Above all: safety first. Follow proper safety procedures at all times. If you need safety glasses you may sign out a pair from the classroom.

The Report

Type a one-page paper which answers the following questions in a numbered-response format. Write no more than one solid paragraph in response to each one. You will be graded based on how clearly you demonstrated significant care in carrying out the experiment and how deeply you have thought about what it means.

  1. Describe what you did step by step.
  2. Either in school or at home, have you ever observed anything like this experiment before? If so, describe the similarities and differences.
  3. What were you supposed to learn about by doing this experiment? What did the authors of the activity intend you to learn?
  4. In your chemistry class you often talk about physical and chemical changes by considering both the macroscopic event (that you see with your eyes) and the molecular-level events that explain it. Think about this experiment on the molecular level and explain what you observed by discussing events that were happening to the atoms and molecules involved. Do some research in the library and/or on the Web to inform your answer to this question.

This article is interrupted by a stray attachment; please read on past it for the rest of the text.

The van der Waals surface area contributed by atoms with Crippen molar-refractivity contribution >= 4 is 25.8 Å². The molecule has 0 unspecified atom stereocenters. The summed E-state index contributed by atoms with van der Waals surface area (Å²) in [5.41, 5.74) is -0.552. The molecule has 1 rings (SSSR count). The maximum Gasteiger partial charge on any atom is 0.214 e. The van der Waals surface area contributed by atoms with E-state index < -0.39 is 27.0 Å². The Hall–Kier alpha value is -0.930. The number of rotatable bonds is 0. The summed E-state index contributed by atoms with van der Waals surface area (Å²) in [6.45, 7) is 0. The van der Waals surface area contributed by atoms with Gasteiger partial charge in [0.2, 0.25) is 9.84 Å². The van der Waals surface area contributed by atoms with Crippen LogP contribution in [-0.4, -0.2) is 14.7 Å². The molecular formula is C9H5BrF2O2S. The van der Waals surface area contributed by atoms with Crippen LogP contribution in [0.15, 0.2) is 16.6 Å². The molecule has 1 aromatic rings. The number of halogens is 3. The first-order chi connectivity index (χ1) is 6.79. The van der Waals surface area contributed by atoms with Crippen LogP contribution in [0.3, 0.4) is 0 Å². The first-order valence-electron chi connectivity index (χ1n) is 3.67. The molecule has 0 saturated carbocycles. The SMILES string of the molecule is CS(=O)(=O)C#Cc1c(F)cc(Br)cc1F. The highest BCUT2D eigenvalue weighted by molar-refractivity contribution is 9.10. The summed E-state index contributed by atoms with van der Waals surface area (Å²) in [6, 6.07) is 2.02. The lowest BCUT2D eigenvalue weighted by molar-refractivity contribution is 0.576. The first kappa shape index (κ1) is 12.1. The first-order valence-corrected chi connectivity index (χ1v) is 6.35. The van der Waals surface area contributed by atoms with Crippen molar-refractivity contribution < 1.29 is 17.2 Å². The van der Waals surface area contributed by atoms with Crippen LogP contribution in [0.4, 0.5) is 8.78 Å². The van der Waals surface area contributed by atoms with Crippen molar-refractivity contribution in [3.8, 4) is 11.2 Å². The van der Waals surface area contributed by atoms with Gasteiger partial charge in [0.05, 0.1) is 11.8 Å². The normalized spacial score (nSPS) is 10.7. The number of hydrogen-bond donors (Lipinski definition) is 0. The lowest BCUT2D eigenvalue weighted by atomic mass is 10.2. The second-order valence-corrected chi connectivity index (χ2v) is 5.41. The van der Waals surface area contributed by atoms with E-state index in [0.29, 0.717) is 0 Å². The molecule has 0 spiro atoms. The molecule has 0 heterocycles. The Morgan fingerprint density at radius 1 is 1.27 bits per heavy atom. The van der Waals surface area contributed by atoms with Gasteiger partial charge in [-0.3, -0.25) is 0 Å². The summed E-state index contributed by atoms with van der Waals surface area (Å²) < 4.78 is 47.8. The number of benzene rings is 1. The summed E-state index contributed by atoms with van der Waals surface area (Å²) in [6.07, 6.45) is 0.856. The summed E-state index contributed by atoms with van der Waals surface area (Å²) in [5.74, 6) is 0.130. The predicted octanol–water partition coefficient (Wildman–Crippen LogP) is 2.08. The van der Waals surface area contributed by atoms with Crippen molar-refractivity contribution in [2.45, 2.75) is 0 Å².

5. Add one or more photos of your work.
  6. Add an original illustration (not an image found on the internet) of what is happening at the molecular level which explains what you observe in the experiment. Use your imagination, so some research, and do not be concerned too much about being 100% accurate. Cartoonish drawings are acceptable--try to do them in the style of the Modeling the Molecular Level activity you did in class.
  7. How well did this experiment work? Is there anything that should be added to the author’s instructions that would make it work better?
  8. What made this experiment fun? Of if you didn’t enjoy it, why not?

A Bibliography is required. Further research will be required for you to fully understand and explain the phenomena you explore in your experiment. Record your sources in standard format.

A Few Tips

Here are the projects we are doing during the 2012 - 2013 school year:

Dancing Raisins
Red Cabbage Acid/Base Indicator
Alien Egg
Borax Ornaments
    See also and (a doc file)
Rust and Oxygen in the Air
Here are the projects we are doing during the 2013 - 2014 school year:

Candy Chromatography
Plastic Milk
Steamy Science
Borax Ornaments
    See also and (a doc file)
Making Marshmallows
Microwaving Ivory Soap
Here are the projects we are doing during the 2014 - 2015 school year:

Candy Chromatography
Plastic Milk
Borax Ornaments
    See also and (a doc file)

Making Marshmallows
Salt Crystals at Home (no link)
Microwaving Ivory Soap
Note for teachers: After students do the experiment at home and write their reports, do the experiment in class and discuss it with them. A good time to do this may be on the due date of the report. This gives you a chance to hear from students verbally about how it went and to discuss what it was you wanted them to learn from it.
Last updated: May 18, 2015       Home